(face down) padmakosha-prateekaasham (reveals itself like a lotus bud).


Ananta - the endless one - is one of the twelve names of Vishnu we sanctify
ourselves with daily.  he is also parised as "anantaroopa" - whose form is
measureless - and "anantashree" - whose auspiciousness is measureless. The
SB translates "avyaya" as 'without destruction' or 'without disfuguration'.
The BB predicates the five names avyaya, puruSHa, saakshee, kshetragnya and
akshara and exalting the name "muktaanaam paramaagati:". Avyaya is directly
translated by Sri Bhattar as "Who never has anyone leave him / The muktas,
liberated souls, are never separated from him". This is in concordance with
"muktaanaamparamaagati:". Surely this must be a name to conjure with, for
even Sri Shankara translates this as "The highest and eternal goal of
Muktas - This name means " There is no need or necessity to reach a
divinity other than Him - and those who reach him never return to
samsaara". So where Sri Shankara takes avyaya to be "unchanging", Bhattar
gives us a meaning closer to the heart of Sri Sampradaya as unchanging in
his grace as the mukti giver. I only give a small portion of Sri Bhattar's
exegesis on the name "muktaanaamparamaagati" here - which also echoes the
Narayana Suktam's "paramam padam" -  "He is sarvaseSHi, and He is Himself
the ultimate refuge and abode of muktas - liberated souls".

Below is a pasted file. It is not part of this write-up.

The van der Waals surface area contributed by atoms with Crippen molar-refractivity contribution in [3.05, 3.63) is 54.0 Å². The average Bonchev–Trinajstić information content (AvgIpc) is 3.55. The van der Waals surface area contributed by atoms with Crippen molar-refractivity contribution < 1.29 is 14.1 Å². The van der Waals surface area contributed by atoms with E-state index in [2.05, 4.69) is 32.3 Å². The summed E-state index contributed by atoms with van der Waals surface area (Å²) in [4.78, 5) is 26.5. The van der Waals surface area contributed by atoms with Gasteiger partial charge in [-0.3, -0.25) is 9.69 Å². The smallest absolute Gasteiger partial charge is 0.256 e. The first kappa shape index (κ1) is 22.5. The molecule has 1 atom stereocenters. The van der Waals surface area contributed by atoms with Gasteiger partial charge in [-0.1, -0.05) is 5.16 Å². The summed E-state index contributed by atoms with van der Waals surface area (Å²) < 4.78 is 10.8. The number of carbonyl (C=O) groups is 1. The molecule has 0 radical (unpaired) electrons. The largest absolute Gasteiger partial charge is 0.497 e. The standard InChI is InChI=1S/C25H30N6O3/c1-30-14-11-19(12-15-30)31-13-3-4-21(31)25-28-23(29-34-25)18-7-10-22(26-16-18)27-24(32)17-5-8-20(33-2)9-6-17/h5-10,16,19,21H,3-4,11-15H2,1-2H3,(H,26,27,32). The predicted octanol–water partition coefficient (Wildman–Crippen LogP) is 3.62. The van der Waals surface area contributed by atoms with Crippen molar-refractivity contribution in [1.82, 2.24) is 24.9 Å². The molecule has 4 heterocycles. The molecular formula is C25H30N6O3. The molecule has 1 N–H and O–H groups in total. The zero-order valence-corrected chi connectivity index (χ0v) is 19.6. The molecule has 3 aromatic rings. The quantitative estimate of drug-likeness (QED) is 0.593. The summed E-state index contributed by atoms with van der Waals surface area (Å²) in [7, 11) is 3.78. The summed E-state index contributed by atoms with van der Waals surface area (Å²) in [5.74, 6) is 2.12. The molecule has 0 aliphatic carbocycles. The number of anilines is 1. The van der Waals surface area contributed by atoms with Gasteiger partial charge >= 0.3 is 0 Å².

He is called "kavi" - which is traditionally "poet" because he is all wise.
the SB has "kavi: kraantadarshee sarvadrk" - He is kavi who sees
everything.  The BB has the name kavi qualifying the name sarvagnya - "who
knows himself as sarvaantaryaami - the inner soul of all". The name kavi is
always connected with the wise - the Rg Veda speaks of "kavyo maneeSha" -
kavi-s, lords of their minds, as knowing Brahman.  Inrerestingly, this is
not only religious wisdom. The farmer who ploughs his field wisely and the
smith who makes implements wisely are also called "kavi".

With the second line of this verse begins the internalization process of
the Narayana Suktam.  "samudre antam" has been translated here as "both in
the vast open sea and within". It has also been translated as "at the end
of the sea". This opens up the sky-horizon, a vastness. But this is a
vastness that is concealed, or contained, in the heart that hangs like an
upside down lotus bud. "padmakosha" is an especially poetic word - "the
treasure-house of the lotus". The flowering of the lotus is a metaphor for
the dawning of wisdom, with the lotus flower being a symbol of the opened
mind. Calling  lotus bud a treasure house within which the treasure of the
lotus is contained strikes me as very apt.

The Chaandogya Upanishad has an excellent explanation of the heart as
"padmakosha prateekasha". "atha: yad idam asmin brahmapure daharam
puNdareekam veshma daharo-asmin antara aakaaSHas-tasmin yadaa antas-tad
anveshtavyam tadvaava vijignyaasa itavyam -iti". This may be broken down as
"In this brahma-pura, City of God, our body, there is a tiny palace in the
shape of a lotus (puNdareeka). Within that is the Inner Temple. What lies
within that temple, we should seek it tad anveshtavyam). We should seek to
know it (tadvaava vijignyaasa itavyam)".  The Yoga Vaasishtam cites the
Chaandogya Upanishad and the Narayana Suktam as illustrating the atomic
form of Sriman Narayana and the Purusha Suktam as prainsing his vishvaroopa
form. From here on in the Narayana Suktam, the immanence of Sriman
Narayana, his nearness, his residing in our heart is what is celebrated. To
see Him in the heart is the beginning and the end of knowing Him. This
celebration of "aNor aNeeyam" is known as the dahara vidya.

Without end, without change,
A wise poet, vast as the sea,
He is also in my heart
That nestles, face down
Like the treasure house of the lotus..